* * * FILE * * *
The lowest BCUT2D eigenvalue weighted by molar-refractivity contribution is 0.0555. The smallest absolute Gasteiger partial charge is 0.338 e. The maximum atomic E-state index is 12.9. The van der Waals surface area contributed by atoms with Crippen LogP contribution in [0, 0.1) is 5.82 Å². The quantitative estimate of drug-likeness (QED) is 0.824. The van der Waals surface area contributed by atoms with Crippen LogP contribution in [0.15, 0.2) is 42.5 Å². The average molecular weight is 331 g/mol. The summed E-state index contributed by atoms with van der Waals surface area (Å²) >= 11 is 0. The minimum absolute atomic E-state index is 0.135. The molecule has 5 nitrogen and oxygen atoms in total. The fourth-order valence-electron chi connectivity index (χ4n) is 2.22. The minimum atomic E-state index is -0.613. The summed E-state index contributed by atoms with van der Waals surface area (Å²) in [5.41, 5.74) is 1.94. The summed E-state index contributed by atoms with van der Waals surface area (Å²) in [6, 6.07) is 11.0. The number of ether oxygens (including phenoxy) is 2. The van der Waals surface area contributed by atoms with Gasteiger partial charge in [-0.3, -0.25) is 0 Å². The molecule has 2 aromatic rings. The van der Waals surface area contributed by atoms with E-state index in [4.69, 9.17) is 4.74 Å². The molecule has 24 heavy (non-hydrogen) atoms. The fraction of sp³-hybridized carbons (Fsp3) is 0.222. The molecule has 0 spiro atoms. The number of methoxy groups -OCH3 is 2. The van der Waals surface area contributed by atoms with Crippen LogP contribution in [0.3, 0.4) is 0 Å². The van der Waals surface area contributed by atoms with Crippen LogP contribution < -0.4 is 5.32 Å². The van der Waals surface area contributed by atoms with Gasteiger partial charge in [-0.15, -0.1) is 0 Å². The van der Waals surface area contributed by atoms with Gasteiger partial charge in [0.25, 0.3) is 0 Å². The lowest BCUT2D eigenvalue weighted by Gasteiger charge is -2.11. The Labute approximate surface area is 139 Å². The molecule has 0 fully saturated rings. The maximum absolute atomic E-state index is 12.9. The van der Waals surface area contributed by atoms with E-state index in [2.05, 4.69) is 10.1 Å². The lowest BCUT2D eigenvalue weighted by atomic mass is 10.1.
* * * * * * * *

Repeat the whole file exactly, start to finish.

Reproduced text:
The lowest BCUT2D eigenvalue weighted by molar-refractivity contribution is 0.0555. The smallest absolute Gasteiger partial charge is 0.338 e. The maximum atomic E-state index is 12.9. The van der Waals surface area contributed by atoms with Crippen LogP contribution in [0, 0.1) is 5.82 Å². The quantitative estimate of drug-likeness (QED) is 0.824. The van der Waals surface area contributed by atoms with Crippen LogP contribution in [0.15, 0.2) is 42.5 Å². The average molecular weight is 331 g/mol. The summed E-state index contributed by atoms with van der Waals surface area (Å²) >= 11 is 0. The minimum absolute atomic E-state index is 0.135. The molecule has 5 nitrogen and oxygen atoms in total. The fourth-order valence-electron chi connectivity index (χ4n) is 2.22. The minimum atomic E-state index is -0.613. The summed E-state index contributed by atoms with van der Waals surface area (Å²) in [5.41, 5.74) is 1.94. The summed E-state index contributed by atoms with van der Waals surface area (Å²) in [6, 6.07) is 11.0. The number of ether oxygens (including phenoxy) is 2. The van der Waals surface area contributed by atoms with Gasteiger partial charge in [-0.3, -0.25) is 0 Å². The molecule has 2 aromatic rings. The van der Waals surface area contributed by atoms with E-state index in [4.69, 9.17) is 4.74 Å². The molecule has 24 heavy (non-hydrogen) atoms. The fraction of sp³-hybridized carbons (Fsp3) is 0.222. The molecule has 0 spiro atoms. The number of methoxy groups -OCH3 is 2. The van der Waals surface area contributed by atoms with Crippen LogP contribution in [0.3, 0.4) is 0 Å². The van der Waals surface area contributed by atoms with Crippen LogP contribution < -0.4 is 5.32 Å². The van der Waals surface area contributed by atoms with Gasteiger partial charge in [-0.15, -0.1) is 0 Å². The van der Waals surface area contributed by atoms with Gasteiger partial charge in [0.25, 0.3) is 0 Å². The lowest BCUT2D eigenvalue weighted by Gasteiger charge is -2.11. The Labute approximate surface area is 139 Å². The molecule has 0 fully saturated rings. The maximum absolute atomic E-state index is 12.9. The van der Waals surface area contributed by atoms with E-state index in [2.05, 4.69) is 10.1 Å². The lowest BCUT2D eigenvalue weighted by atomic mass is 10.1.